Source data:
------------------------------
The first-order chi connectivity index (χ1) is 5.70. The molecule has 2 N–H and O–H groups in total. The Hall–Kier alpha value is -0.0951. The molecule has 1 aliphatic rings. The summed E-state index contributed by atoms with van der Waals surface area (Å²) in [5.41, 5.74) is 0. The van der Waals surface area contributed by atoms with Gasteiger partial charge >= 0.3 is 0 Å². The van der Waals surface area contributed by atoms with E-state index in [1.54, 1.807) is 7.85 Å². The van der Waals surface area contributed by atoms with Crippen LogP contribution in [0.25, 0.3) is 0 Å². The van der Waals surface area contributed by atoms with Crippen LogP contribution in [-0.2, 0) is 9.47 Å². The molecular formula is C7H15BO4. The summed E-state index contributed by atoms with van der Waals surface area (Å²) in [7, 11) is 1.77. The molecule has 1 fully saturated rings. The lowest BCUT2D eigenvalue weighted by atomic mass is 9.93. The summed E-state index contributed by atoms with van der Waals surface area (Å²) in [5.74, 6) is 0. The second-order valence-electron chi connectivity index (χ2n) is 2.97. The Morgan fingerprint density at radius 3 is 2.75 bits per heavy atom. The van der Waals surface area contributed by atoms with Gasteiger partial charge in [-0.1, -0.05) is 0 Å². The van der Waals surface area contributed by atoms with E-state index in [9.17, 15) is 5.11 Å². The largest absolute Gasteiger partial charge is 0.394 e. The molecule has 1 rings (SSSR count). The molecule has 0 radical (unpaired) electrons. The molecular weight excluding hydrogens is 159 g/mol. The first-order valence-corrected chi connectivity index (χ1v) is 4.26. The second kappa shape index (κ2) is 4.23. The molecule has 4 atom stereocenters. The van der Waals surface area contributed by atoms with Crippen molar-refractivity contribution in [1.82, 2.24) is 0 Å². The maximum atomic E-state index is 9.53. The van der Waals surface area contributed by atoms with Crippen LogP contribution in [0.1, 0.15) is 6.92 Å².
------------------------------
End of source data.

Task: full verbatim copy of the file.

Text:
The first-order chi connectivity index (χ1) is 5.70. The molecule has 2 N–H and O–H groups in total. The Hall–Kier alpha value is -0.0951. The molecule has 1 aliphatic rings. The summed E-state index contributed by atoms with van der Waals surface area (Å²) in [5.41, 5.74) is 0. The van der Waals surface area contributed by atoms with Gasteiger partial charge >= 0.3 is 0 Å². The van der Waals surface area contributed by atoms with E-state index in [1.54, 1.807) is 7.85 Å². The van der Waals surface area contributed by atoms with Crippen LogP contribution in [0.25, 0.3) is 0 Å². The van der Waals surface area contributed by atoms with Crippen LogP contribution in [-0.2, 0) is 9.47 Å². The molecular formula is C7H15BO4. The summed E-state index contributed by atoms with van der Waals surface area (Å²) in [7, 11) is 1.77. The molecule has 1 fully saturated rings. The lowest BCUT2D eigenvalue weighted by atomic mass is 9.93. The summed E-state index contributed by atoms with van der Waals surface area (Å²) in [5.74, 6) is 0. The second-order valence-electron chi connectivity index (χ2n) is 2.97. The Morgan fingerprint density at radius 3 is 2.75 bits per heavy atom. The van der Waals surface area contributed by atoms with Gasteiger partial charge in [-0.1, -0.05) is 0 Å². The van der Waals surface area contributed by atoms with E-state index in [9.17, 15) is 5.11 Å². The largest absolute Gasteiger partial charge is 0.394 e. The molecule has 1 rings (SSSR count). The molecule has 0 radical (unpaired) electrons. The molecular weight excluding hydrogens is 159 g/mol. The first-order valence-corrected chi connectivity index (χ1v) is 4.26. The second kappa shape index (κ2) is 4.23. The molecule has 4 atom stereocenters. The van der Waals surface area contributed by atoms with Crippen molar-refractivity contribution in [1.82, 2.24) is 0 Å². The maximum atomic E-state index is 9.53. The van der Waals surface area contributed by atoms with Crippen LogP contribution in [0.1, 0.15) is 6.92 Å².